While generic anti-HIV medication could save the U.S. nearly $1 billion in the first year they become available to American patients, doctors warn that the cheaper, non-branded drugs could be less effective than their pricey, brand-name counterparts.

After conducting mathematical analysis, researchers writing in the study published Jan. 15 in the Annals of Internal Medicine, found that if all eligible patients started or switched to a mostly generic regimen, the U.S. could save up to $920 million in just the first year.

However, researchers warned that the savings might come at the cost of more patients experiencing treatment failure.

Researchers said that findings from clinical trials revealed that generic drugs might be slightly less effective. They added that cheaper generics would also require patients to take three daily pills instead of one, which would increase the risk of some patients missing doses, leading to treatment failure.

The findings reveal that if all HIV-infected patients in the U.S. switched to the three-drug generic strategy, it would equal a lifetime savings of $42,500 per patient.

However, the reduced treatment efficacy of the generic regimen could result in 4.5 months of life lost per patient lifetime, researchers at the Massachusetts General Hospital warned.

"The switch from branded to generic antiretrovirals would place us in the uncomfortable position of trading some losses of both quality and quantity of life for a large potential dollar savings," lead author Dr. Rochelle Walensky of the MGH Medical Practice Evaluation Center said in a statement.

"By estimating the likely magnitude of these offsetting effects now -- before generic antiretrovirals actually hit the shelves -- we can confront our willingness as clinicians, patients and as a society to make these difficult choices," Walensky added.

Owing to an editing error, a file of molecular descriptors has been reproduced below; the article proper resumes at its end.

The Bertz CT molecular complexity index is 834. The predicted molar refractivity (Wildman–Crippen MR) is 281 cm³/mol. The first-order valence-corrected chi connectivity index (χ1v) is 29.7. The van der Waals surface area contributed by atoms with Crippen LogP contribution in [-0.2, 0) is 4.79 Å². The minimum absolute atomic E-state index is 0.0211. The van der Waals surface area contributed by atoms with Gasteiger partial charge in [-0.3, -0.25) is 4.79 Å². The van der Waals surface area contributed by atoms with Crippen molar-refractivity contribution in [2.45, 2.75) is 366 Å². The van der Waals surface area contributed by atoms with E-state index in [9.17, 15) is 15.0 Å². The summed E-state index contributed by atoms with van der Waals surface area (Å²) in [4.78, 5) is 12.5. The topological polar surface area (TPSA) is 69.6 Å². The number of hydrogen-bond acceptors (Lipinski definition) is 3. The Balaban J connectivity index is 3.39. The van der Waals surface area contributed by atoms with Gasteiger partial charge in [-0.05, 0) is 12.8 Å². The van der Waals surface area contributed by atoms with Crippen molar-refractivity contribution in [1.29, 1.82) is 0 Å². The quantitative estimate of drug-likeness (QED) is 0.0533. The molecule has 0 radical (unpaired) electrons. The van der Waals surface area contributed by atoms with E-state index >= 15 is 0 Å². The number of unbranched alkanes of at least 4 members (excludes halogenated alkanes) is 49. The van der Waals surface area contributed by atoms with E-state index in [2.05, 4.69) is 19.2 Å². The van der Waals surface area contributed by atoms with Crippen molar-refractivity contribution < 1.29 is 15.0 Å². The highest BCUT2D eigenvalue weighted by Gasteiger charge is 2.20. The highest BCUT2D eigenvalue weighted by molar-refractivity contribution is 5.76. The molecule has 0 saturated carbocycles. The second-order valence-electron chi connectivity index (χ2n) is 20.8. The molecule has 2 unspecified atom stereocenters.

Currently, the recommended treatment for newly diagnosed HIV patients is a single pill (Atripla) taken daily that combines three brand-name antiretrovirals: tenofovir (Viread), emtricitabine (Emtriva) and efavirenz (Sustiva).

A generic form of the HIV drug that has a similar mechanism of action to emtricitabine (Emtriva) became available in January 2012, and a generic version of efavirenz (Sustiva) is expected in the near future.

Researchers said that replacing two of the three brand-name drugs with generics could significantly reduce costs, but Walensky noted that saving money is a "trade-off" that many doctors will find "emotionally difficult" and even "ethically impossible" to recommend.

Researchers said that for patients who take their medications well and strictly follow the medical regimen, the generic option would be a little more complicated but just as effective as the standard regimen. On the other hand, those who missed a dose could face treatment failure.

Researchers said that this "trade-off" might be more acceptable if the financial savings from the use of generics were reallocated to other aspects of HIV treatment.

"Diverting patients from the most effective, branded treatment alternative could be made more acceptable if the savings were directed to other HIV-related needs," senior author Bruce Schackman, associate professor of Public Health at Weill Cornell Medical College, said in a statement.

"For example, fewer than half the state-funded AIDS Drug Assistance Programs include the effective protease-inhibitor-based treatment for hepatitis C virus (HCV), which infects up to 25 percent of HIV-infected individuals. We calculated that, for every 15 patients switched to the generic-based regimen, one who is also infected with HCV could be treated and potentially cured of that infection," he concluded.